Detention centers aren’t typically known for having green space, especially not in garden form. But there’s a school of practice that believes gardening holds healing powers—even behind bars.
Andre Ellis is one of those people. For the past four summers, he has run a neighborhood cleanup and gardening program, called We Got This, out of a community garden at Ninth and Ring on Milwaukee’s north side. The food grown there is shared not only with the young men who participate, but with the community.
“Healthy eating changes the thinking process of young people who never tried it. Once they try healthy food, it does something to their senses and then they want to inquire about it. And when they start learning about what’s good, they change their behavior. Once you change their behavior through how they eat, then they act differently in their learning behaviors. They began to read and their behaviors of being quiet and paying attention happen,” Ellis says.
Ellis says he’s now looking to help change the behavior of some of the young men detained at the Vel R. Phillips Juvenile Justice Center.
The space there is called the Garden of Hope and to get to it, Ellis and I had to be buzzed through several security doors before entering a courtyard that’s around 40 feet by 40 feet. The garden is surrounded by the tall brick walls of the facility, but if you look up, there’s nothing but blue sky.
Within the courtyard, there are tables where youth can sit, several garden beds that have been raised to waist height, towers made of PVC pipe and filled with dirt where strawberries and other plants will grow next year. On my visit late in the season, a few tomatoes were blooming, along with lettuce and jalapeno peppers, which Ellis couldn't help but try.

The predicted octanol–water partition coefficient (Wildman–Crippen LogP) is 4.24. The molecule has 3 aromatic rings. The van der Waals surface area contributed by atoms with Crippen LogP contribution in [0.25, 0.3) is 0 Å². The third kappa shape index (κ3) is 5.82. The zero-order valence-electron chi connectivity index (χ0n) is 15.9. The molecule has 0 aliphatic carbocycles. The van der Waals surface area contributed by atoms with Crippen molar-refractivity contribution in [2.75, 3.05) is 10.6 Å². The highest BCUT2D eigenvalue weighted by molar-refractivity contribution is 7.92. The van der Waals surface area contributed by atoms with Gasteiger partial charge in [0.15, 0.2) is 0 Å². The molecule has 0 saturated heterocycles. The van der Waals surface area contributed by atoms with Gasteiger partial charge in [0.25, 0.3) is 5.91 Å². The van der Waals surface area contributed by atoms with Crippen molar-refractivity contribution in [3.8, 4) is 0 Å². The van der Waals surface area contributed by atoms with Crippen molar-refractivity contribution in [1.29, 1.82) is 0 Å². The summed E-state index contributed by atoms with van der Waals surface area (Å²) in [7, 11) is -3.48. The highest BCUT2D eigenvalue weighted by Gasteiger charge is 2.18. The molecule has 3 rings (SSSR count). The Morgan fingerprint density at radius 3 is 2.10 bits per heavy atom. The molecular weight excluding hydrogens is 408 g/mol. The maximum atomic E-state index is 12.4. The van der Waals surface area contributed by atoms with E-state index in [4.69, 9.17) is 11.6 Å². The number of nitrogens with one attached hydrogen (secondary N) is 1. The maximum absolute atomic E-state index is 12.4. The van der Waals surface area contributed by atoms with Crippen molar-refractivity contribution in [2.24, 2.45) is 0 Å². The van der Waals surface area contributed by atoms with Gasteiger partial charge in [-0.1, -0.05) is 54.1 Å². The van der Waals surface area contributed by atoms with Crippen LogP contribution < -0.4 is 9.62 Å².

He says juveniles being held here helped to plant this stuff. And Ellis says he offered up a bit of wisdom while teaching them to plant in one of the raised garden beds. “I had about four or five kids in a box and I had their hands in the dirt and I said to them, everybody stop and look at me and keep your hands in the dirt. As long as your hands are in the soil, they can’t be on the steering wheel of a stolie (stolen vehicle), smacking a girl when you’re not supposed to or on the trigger of a gun. Keep your hands in the soil."
Ellis says he hopes that if there’s any takeaway, it’s that the young men are in control of their own lives: “A hustle does not have to be bad. When we teach them that they can grow food, then they’ll begin to think that they can grow anything. They are the producers of their own lives. They are the CEO’s of their own lives and when you grow and create your own things you can create your own business. I bet they don’t know the word entrepreneur."
Mitch Siefert sees other benefits to the garden. He’s an art teacher and co-wrote the grant for the garden.
“The rest of the building is a lot of concrete and this is one of the few spaces where you get green, you get blue sky. And whenever you’re seeing green, I think it’s a little bit more calming. You feel a little bit more connected,” Siefert says.
Siefert says the space is much more than a garden, it’s a learning environment. “If I want to take my art class out here and we hang out here and draw some different plants as far as a life drawing situation or just come out and enjoy the weather and enjoy our drawing project or you know, for reading teachers. If you’re going to be sitting reading, this is a great environment to sit down."
But the best thing about the garden is what it represents, according to Andre Ellis.
“Even while the young people are incarcerated, the garden will allow young people with good behavior a chance to come outside and I think that will provide hope. It’s the garden of hope,” he says.
The Milwaukee County Juvenile Justice Center has yet to decide if the program will operate through winter. If not, leaders say they’ll be ready to go next planting season.